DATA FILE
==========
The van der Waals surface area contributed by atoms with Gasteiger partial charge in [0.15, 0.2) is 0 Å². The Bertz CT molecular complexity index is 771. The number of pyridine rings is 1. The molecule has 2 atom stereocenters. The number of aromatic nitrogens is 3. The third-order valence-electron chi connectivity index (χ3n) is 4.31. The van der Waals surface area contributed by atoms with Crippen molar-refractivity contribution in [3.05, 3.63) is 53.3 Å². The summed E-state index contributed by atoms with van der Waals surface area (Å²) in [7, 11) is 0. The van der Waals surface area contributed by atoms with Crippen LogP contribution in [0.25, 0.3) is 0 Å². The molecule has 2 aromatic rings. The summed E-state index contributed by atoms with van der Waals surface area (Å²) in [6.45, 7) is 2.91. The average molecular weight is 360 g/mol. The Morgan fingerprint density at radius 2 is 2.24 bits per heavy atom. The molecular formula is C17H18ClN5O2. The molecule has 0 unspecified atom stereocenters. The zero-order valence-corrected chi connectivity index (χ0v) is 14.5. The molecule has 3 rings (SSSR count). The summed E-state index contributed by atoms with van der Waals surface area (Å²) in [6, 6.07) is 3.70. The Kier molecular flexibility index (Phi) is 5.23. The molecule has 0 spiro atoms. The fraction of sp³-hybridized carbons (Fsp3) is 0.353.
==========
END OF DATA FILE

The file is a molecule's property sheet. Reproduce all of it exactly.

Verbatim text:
The van der Waals surface area contributed by atoms with Gasteiger partial charge in [0.15, 0.2) is 0 Å². The Bertz CT molecular complexity index is 771. The number of pyridine rings is 1. The molecule has 2 atom stereocenters. The number of aromatic nitrogens is 3. The third-order valence-electron chi connectivity index (χ3n) is 4.31. The van der Waals surface area contributed by atoms with Crippen molar-refractivity contribution in [3.05, 3.63) is 53.3 Å². The summed E-state index contributed by atoms with van der Waals surface area (Å²) in [7, 11) is 0. The van der Waals surface area contributed by atoms with Crippen LogP contribution in [0.25, 0.3) is 0 Å². The molecule has 2 aromatic rings. The summed E-state index contributed by atoms with van der Waals surface area (Å²) in [6.45, 7) is 2.91. The average molecular weight is 360 g/mol. The Morgan fingerprint density at radius 2 is 2.24 bits per heavy atom. The molecular formula is C17H18ClN5O2. The molecule has 0 unspecified atom stereocenters. The zero-order valence-corrected chi connectivity index (χ0v) is 14.5. The molecule has 3 rings (SSSR count). The summed E-state index contributed by atoms with van der Waals surface area (Å²) in [6, 6.07) is 3.70. The Kier molecular flexibility index (Phi) is 5.23. The molecule has 0 spiro atoms. The fraction of sp³-hybridized carbons (Fsp3) is 0.353.